That some one is contented to do nothing,
And leave the field to others.

O blasphemer!
Not without reason do the people call you
Sebastian del Piombo, for the lead
Of all the Papal bulls is heavy upon you,
And wraps you like a shroud.

Sharp is the vinegar of sweet wine, and sharp
The words you speak, because the heart within you
Is sweet unto the core.

How changed you are
From the Sebastiano I once knew,
When poor, laborious, emulous to excel,
You strove in rivalry with Badassare
And Raphael Sanzio.

Raphael is dead;
He is but dust and ashes in his grave,
While I am living and enjoying life,
And so am victor. One live Pope is worth
A dozen dead ones.

Raphael is not dead;
He doth but sleep; for how can he be dead
Who lives immortal in the hearts of men?
He only drank the precious wine of youth,
The outbreak of the grapes, before the vintage
Was trodden to bitterness by the feet of men.
The gods have given him sleep. We never were
Nor could be foes, although our followers,
Who are distorted shadows of ourselves,
Have striven to make us so; but each one worked
Unconsciously upon the other's thought;
Both giving and receiving. He perchance
Caught strength from me, and I some greater sweetness
And tenderness from his more gentle nature.
I have but words of praise and admiration
For his great genius; and the world is fairer
That he lived in it.

We at least are friends;
So come with me.

No, no; I am best pleased
When I'm not asked to banquets. I have reached
A time of life when daily walks are shortened,
And even the houses of our dearest friends,
That used to be so near, seem far away.

Then we must sup without you. We shall laugh
At those who toil for fame, and make their lives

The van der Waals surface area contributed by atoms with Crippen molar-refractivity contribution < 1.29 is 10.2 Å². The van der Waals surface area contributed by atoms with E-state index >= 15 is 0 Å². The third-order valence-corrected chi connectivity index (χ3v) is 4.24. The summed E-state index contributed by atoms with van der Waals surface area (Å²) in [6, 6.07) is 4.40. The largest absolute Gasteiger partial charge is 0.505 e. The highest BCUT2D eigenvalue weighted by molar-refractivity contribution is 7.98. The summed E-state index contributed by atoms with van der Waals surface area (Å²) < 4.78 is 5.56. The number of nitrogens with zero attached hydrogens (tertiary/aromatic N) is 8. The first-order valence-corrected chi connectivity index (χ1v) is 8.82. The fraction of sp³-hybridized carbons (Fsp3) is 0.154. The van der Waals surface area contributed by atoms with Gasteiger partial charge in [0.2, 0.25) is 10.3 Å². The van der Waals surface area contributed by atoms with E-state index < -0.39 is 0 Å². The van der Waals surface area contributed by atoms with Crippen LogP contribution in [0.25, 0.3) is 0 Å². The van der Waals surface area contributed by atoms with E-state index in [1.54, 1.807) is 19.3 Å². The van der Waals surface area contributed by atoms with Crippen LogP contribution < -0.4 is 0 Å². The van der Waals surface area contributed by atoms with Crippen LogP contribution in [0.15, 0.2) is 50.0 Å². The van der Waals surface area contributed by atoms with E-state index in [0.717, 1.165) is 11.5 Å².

A tedious martyrdom, that they may live
A little longer in the mouths of men!
And so, good-night.

Good-night, my Fra Bastiano.

[Returning to his work.

How will men speak of me when I am gone,
When all this colorless, sad life is ended,
And I am dust? They will remember only
The wrinkled forehead, the marred countenance,
The rudeness of my speech, and my rough manners,
And never dream that underneath them all
There was a woman's heart of tenderness.
They will not know the secret of my life,
Locked up in silence, or but vaguely hinted
In uncouth rhymes, that may perchance survive
Some little space in memories of men!
Each one performs his life-work, and then leaves it;
Those that come after him will estimate
His influence on the age in which he lived.



TITIAN'S studio. A painting of Danae with a curtain before it.

So you have left at last your still lagoons,
Your City of Silence floating in the sea,
And come to us in Rome.

I come to learn,
But I have come too late. I should have seen
Rome in my youth, when all my mind was open
To new impressions. Our Vasari here
Leads me about, a blind man, groping darkly
Among the marvels of the past. I touch them,
But do not see them.

There are things in Rome
That one might walk bare-footed here from Venice
But to see once, and then to die content.

I must confess that these majestic ruins
Oppress me with their gloom. I feel as one
Who in the twilight stumbles among tombs,
And cannot read the inscriptions carved upon them.

I felt so once; but I have grown familiar
With desolation, and it has become
No more a pain to me, but a delight.

I could not live here. I must have the sea,
And the sea-mist, with sunshine interwoven
Like cloth of gold; must have beneath my windows
The laughter of the waves, and at my door
Their pattering footsteps, or I am not happy.

Then tell me of your city in the sea,
Paved with red basalt of the Paduan hills.
Tell me of art in Venice. Three great names,
Giorgione, Titian, and the Tintoretto,
Illustrate your Venetian school, and send
A challenge to the world. The first is dead,
But Tintoretto lives.

And paints with fires
Sudden and splendid, as the lightning paints
The cloudy vault of heaven.

Does he still keep
Above his door the arrogant inscription
That once was painted there,--"The color of Titian,
With the design of Michael Angelo"?

Indeed, I know not. 'T was a foolish boast,
And does no harm to any but himself.
Perhaps he has grown wiser.

When you two
Are gone, who is there that remains behind
To seize the pencil falling from your fingers?